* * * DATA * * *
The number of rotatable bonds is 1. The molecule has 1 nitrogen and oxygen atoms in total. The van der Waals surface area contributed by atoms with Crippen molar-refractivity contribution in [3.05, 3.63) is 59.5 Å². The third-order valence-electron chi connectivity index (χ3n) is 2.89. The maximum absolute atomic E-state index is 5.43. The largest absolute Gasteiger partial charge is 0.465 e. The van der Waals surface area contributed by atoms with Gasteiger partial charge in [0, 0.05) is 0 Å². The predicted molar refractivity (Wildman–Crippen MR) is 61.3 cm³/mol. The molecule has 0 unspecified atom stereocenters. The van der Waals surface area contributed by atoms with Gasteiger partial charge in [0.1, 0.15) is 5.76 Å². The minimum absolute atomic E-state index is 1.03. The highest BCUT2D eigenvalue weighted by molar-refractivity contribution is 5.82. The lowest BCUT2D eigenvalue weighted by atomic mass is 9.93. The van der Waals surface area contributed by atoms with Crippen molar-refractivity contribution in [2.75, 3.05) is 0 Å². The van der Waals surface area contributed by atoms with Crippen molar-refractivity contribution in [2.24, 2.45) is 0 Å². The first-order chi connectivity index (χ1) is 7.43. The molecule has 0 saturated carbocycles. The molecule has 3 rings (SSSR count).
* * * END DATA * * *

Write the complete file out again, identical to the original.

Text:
The number of rotatable bonds is 1. The molecule has 1 nitrogen and oxygen atoms in total. The van der Waals surface area contributed by atoms with Crippen molar-refractivity contribution in [3.05, 3.63) is 59.5 Å². The third-order valence-electron chi connectivity index (χ3n) is 2.89. The maximum absolute atomic E-state index is 5.43. The largest absolute Gasteiger partial charge is 0.465 e. The van der Waals surface area contributed by atoms with Gasteiger partial charge in [0, 0.05) is 0 Å². The predicted molar refractivity (Wildman–Crippen MR) is 61.3 cm³/mol. The molecule has 0 unspecified atom stereocenters. The van der Waals surface area contributed by atoms with Gasteiger partial charge in [0.1, 0.15) is 5.76 Å². The minimum absolute atomic E-state index is 1.03. The highest BCUT2D eigenvalue weighted by molar-refractivity contribution is 5.82. The lowest BCUT2D eigenvalue weighted by atomic mass is 9.93. The van der Waals surface area contributed by atoms with Crippen molar-refractivity contribution in [2.75, 3.05) is 0 Å². The van der Waals surface area contributed by atoms with Crippen molar-refractivity contribution in [2.24, 2.45) is 0 Å². The first-order chi connectivity index (χ1) is 7.43. The molecule has 0 saturated carbocycles. The molecule has 3 rings (SSSR count).